The media is currently rife with articles about Facebook’s various nefarious practices and sinister violations of user privacy. Against that backdrop, I would like to invite my readers to a slightly different discussion: How can we use Facebook without Facebook manipulating us?
I am interested in continuing to use Facebook. In various ways, I find the platform useful. However, I have never been big into sharing a lot of personal details on Facebook. You won’t find my birthday listed on the platform, so I do not receive thousands of birthday wishes from random followers. I don’t post a lot of family photos. I will, however, share with you how I use Facebook and my thinking behind those usage models. I am very interested in learning how each of you are using Facebook, what experiments you have conducted, and what conclusions you have drawn.
Facebook and related services have been one of the most important sociological phenomena of the last 25 years, since the Internet became a part of our lives. Smartphones augmented its usage in the last decade. It is important that we try to understand what is happening to society because of it.
My primary usage of Facebook has long been related to my business, 1Mby1M. Since we need to connect with millions of entrepreneurs around the world, Facebook remains a vehicle of doing so, although, LinkedIn is a much better vehicle for our purpose. We maintain a Facebook page for 1Mby1M and regularly post to it through our Hootsuite account. For those of you who are unfamiliar with Hootsuite, it is a social media marketing service that allows scheduled posts across platforms including Twitter, LinkedIn, Facebook, etc.
Until recently, Hootsuite posts would show up on my personal Facebook Timeline as well. But for some reason, Facebook chose to discontinue that facility.
The Facebook policy that I find terribly irritating vis-a-vis our business usage is that even though we have invested in gathering followers for our brand page, Facebook wants us to pay additional amounts to show our content to our followers.
This is one of the nefarious policies that dramatically reduced our level of commitment to Facebook as a business marketing channel.
We prefer LinkedIn.
However, if you are a consumer fashion brand, for example, you’d need to pay up and keep going with Facebook. Their targeting capabilities are of stunning precision. Consumer brands cannot afford to forego this customer acquisition channel.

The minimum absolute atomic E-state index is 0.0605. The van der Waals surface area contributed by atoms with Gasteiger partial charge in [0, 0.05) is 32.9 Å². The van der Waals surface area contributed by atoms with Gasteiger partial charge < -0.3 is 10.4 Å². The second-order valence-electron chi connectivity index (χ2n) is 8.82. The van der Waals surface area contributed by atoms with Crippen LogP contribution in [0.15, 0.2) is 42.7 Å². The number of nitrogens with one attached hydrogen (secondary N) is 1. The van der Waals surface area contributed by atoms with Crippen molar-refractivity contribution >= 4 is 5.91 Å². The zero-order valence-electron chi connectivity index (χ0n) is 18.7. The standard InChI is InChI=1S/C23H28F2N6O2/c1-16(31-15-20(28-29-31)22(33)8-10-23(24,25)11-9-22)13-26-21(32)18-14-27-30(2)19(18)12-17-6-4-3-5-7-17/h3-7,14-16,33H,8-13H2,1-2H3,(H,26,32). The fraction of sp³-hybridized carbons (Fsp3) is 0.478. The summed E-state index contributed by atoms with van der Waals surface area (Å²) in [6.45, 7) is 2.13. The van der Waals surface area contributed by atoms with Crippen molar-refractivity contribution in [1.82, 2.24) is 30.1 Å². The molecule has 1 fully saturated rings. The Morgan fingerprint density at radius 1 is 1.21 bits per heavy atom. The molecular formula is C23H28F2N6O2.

When Facebook started taking off, I thought it would become a good mechanism to keep in touch with family and friends around the world. My nephews and nieces, and later cousins, followed by my father, certain aunts and uncles – all eventually showed up on Facebook, and for a few years, this usage model did hold true. But as privacy concerns started surfacing, I started thinking about how to steer my personal usage.
About a year back, I did something dramatic. I blocked most of my family and friends on Facebook, breaking all the data models that I knew, Facebook had created about me and my connections. The bulk of my personal Facebook usage stopped there, since the interactions of these people constituted a large portion of my personal activity.
I have, recently, unblocked these profiles, but I have not connected with them. I prefer not to allow Facebook to reconstruct those data channels at this point. This, by the way, includes my father.
The Political Sociology of Likes
I have a friend (and I am sure you all have some of these) who used to change her profile picture every few days. Hundreds of her friends would them put Likes on the new photo and tell her how beautiful she looked. To me, it reflects boredom and the need for attention, the desire for validation. It is a deep human need that Facebook has tapped into because the behavior I describe here is rampant.
It made me go and study the phenomenon further. You see, who will place a Like on your posts is not as simple as someone who sees the post or the picture and actually likes it. Like on Facebook is a currency of exchange. I will Like your post, you need to Like mine. And often, if it makes you wonder why a photo of an unattractive person gets numerous Likes and comments like, “You look so beautiful” – know that what they really mean is to say: “I like you, and since you Like my posts, I am happy to Like yours.”
I never really played this game. However, I watched it unfold, and just watching it exhausted me. I can imagine how exhausting it might be to participate, put Likes on thousands of posts a week, comment on them, and live this virtual existence.
Facebook has made a part of its policy an effort to facilitate meaningful groups. This is something I have found useful.